Our long term recommendation on leading sports gear retailer, Nike Inc. (NKE), has been raised to Neutral on the back of better-than-expected first-quarter 2013 results. However, poor margins, sluggish discretionary spending and intense competition remain causes of concern, keeping us on the sidelines.
Engaged in designing, developing and marketing of footwear, apparel, and equipment and accessories for men, women and children worldwide, Nike is the industry leader in the U.S. footwear and athletic apparel industry. The company’s strong portfolio of globally recognized brands, Nike, Converse, Chuck Taylor, Hurley, All Star, One Star, Star Chevron, and Jack Purcell along with an incessant focus on innovation has helped further strengthen its leadership position. These attributes also provide Nike a competitive edge over its peers like Adidas AG-ADR (ADDYY) and Brown Shoe Co. Inc. (BWS).
First-quarter 2013 proved to be an encouraging one for Nike as it posted stronger-than-expected earnings backed by a solid top-line growth. The company’s earnings of $1.27 per share outdid the Zacks Consensus Estimate of $1.12. Total revenue grew 10% driven by superior demand for Nike brand. The company witnessed strength across all key categories and geographies, except Japan.
Moreover, the company’s future orders, due for delivery from September 2012 through January 2013, improved 6% from the year-ago comparable period, indicating potential for further growth in the company’s top line.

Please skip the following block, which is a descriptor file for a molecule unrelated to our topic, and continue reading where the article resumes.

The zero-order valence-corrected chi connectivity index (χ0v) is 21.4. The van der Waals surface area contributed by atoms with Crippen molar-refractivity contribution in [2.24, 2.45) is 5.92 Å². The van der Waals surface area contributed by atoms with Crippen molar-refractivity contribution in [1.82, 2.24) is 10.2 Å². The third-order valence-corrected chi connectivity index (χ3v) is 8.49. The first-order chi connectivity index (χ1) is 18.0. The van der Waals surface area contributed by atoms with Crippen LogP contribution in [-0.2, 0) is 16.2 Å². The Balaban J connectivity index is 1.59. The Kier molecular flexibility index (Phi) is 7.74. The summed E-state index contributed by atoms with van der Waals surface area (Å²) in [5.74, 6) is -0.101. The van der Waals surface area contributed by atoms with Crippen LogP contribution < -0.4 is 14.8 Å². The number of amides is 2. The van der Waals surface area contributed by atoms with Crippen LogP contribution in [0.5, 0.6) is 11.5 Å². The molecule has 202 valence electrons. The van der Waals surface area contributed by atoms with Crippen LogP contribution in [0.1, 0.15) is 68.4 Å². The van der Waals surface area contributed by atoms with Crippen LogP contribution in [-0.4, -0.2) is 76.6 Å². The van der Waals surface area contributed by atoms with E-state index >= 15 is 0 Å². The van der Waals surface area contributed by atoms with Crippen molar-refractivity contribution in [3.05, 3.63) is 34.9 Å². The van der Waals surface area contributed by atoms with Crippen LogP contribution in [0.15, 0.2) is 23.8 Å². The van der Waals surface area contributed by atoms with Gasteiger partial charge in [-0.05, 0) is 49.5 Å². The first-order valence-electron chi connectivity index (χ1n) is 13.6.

Further, we remain impressed by the company’s relentless emphasis on expanding its global footprint and global market share. In one such effort, the company remains rigorously focused on capitalizing on the growth opportunities presented by the emerging markets, especially China.
Another major tool used by Nike to broaden its boundaries is the development of direct-to-consumer business model. Put together, these strategies not only facilitate growth of its market share but also strongly position the company among competitors. Further, the company is in the process of doing away with its underperforming brands, Cole Haan and Umbro, to help haul up its bottom lines.
Nike also boasts of a strong balance sheet that offers it the financial flexibility to drive future growth. The company ended first-quarter 2013 with cash and cash equivalents of $2,165 million and a total debt of $235 million, reflecting debt-to-capitalization ratio of 2.3%. Further, the company remains committed towards enhancing shareholders return as evident from its new 4-year, $8 billion share repurchase program. The company recently completed its 4-year $5.0 billion share repurchase program approved in September 2008.
On the flip side, the dark shadow of the challenging macroeconomic conditions continues to impact consumers by curtailing their purchasing power. This may ultimately weigh on Nike’s growth and profitability as the general input costs, fuel and energy costs, unemployment levels, and high household debt levels continue to surge.
Further, the company remains exposed to political, social and economic risks associated with its operations in other countries. The company’s footwear products are entirely manufactured outside the U.S., in developing countries such as China, Vietnam, Indonesia and Thailand. The company’s operations across international borders also attract the risk of currency fluctuations.
Despite a little elevation in our long-term view on the stock, the company’s prospects remain solid in the short term given its robust quarterly performance and a ramp up in future orders. Thus, the company maintains a Zacks #2 Rank, indicating a short term ‘Buy’ rating.
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